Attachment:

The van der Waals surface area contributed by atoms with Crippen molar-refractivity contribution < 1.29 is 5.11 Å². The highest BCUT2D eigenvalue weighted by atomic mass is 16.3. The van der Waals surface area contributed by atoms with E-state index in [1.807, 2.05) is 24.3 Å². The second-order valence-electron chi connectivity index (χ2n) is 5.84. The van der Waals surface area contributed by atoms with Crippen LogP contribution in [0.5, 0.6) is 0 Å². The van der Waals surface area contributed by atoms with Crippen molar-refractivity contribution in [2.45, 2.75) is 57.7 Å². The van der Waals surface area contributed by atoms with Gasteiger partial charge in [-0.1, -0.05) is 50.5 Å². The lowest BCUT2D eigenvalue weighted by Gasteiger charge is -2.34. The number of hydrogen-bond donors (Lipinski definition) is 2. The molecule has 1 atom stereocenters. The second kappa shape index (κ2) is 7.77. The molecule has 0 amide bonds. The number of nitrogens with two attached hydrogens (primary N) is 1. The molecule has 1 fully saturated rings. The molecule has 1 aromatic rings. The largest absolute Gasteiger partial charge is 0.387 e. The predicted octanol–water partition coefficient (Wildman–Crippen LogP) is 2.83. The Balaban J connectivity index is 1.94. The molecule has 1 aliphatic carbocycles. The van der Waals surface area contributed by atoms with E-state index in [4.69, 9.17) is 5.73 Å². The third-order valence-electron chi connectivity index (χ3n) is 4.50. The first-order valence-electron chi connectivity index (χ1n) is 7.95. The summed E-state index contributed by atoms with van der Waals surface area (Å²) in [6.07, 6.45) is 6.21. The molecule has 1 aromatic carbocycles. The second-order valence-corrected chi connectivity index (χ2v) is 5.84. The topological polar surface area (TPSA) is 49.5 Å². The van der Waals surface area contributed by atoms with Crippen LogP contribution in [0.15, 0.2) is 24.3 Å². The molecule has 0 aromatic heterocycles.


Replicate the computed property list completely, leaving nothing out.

The van der Waals surface area contributed by atoms with Crippen molar-refractivity contribution < 1.29 is 5.11 Å². The highest BCUT2D eigenvalue weighted by atomic mass is 16.3. The van der Waals surface area contributed by atoms with E-state index in [1.807, 2.05) is 24.3 Å². The second-order valence-electron chi connectivity index (χ2n) is 5.84. The van der Waals surface area contributed by atoms with Crippen LogP contribution in [0.5, 0.6) is 0 Å². The van der Waals surface area contributed by atoms with Crippen molar-refractivity contribution in [2.45, 2.75) is 57.7 Å². The van der Waals surface area contributed by atoms with Gasteiger partial charge in [-0.1, -0.05) is 50.5 Å². The lowest BCUT2D eigenvalue weighted by Gasteiger charge is -2.34. The number of hydrogen-bond donors (Lipinski definition) is 2. The molecule has 1 atom stereocenters. The second kappa shape index (κ2) is 7.77. The molecule has 0 amide bonds. The number of nitrogens with two attached hydrogens (primary N) is 1. The molecule has 1 fully saturated rings. The molecule has 1 aromatic rings. The largest absolute Gasteiger partial charge is 0.387 e. The predicted octanol–water partition coefficient (Wildman–Crippen LogP) is 2.83. The Balaban J connectivity index is 1.94. The molecule has 1 aliphatic carbocycles. The van der Waals surface area contributed by atoms with E-state index in [4.69, 9.17) is 5.73 Å². The third-order valence-electron chi connectivity index (χ3n) is 4.50. The first-order valence-electron chi connectivity index (χ1n) is 7.95. The summed E-state index contributed by atoms with van der Waals surface area (Å²) in [6.07, 6.45) is 6.21. The molecule has 1 aromatic carbocycles. The second-order valence-corrected chi connectivity index (χ2v) is 5.84. The topological polar surface area (TPSA) is 49.5 Å². The van der Waals surface area contributed by atoms with Crippen LogP contribution in [0.15, 0.2) is 24.3 Å². The molecule has 0 aromatic heterocycles.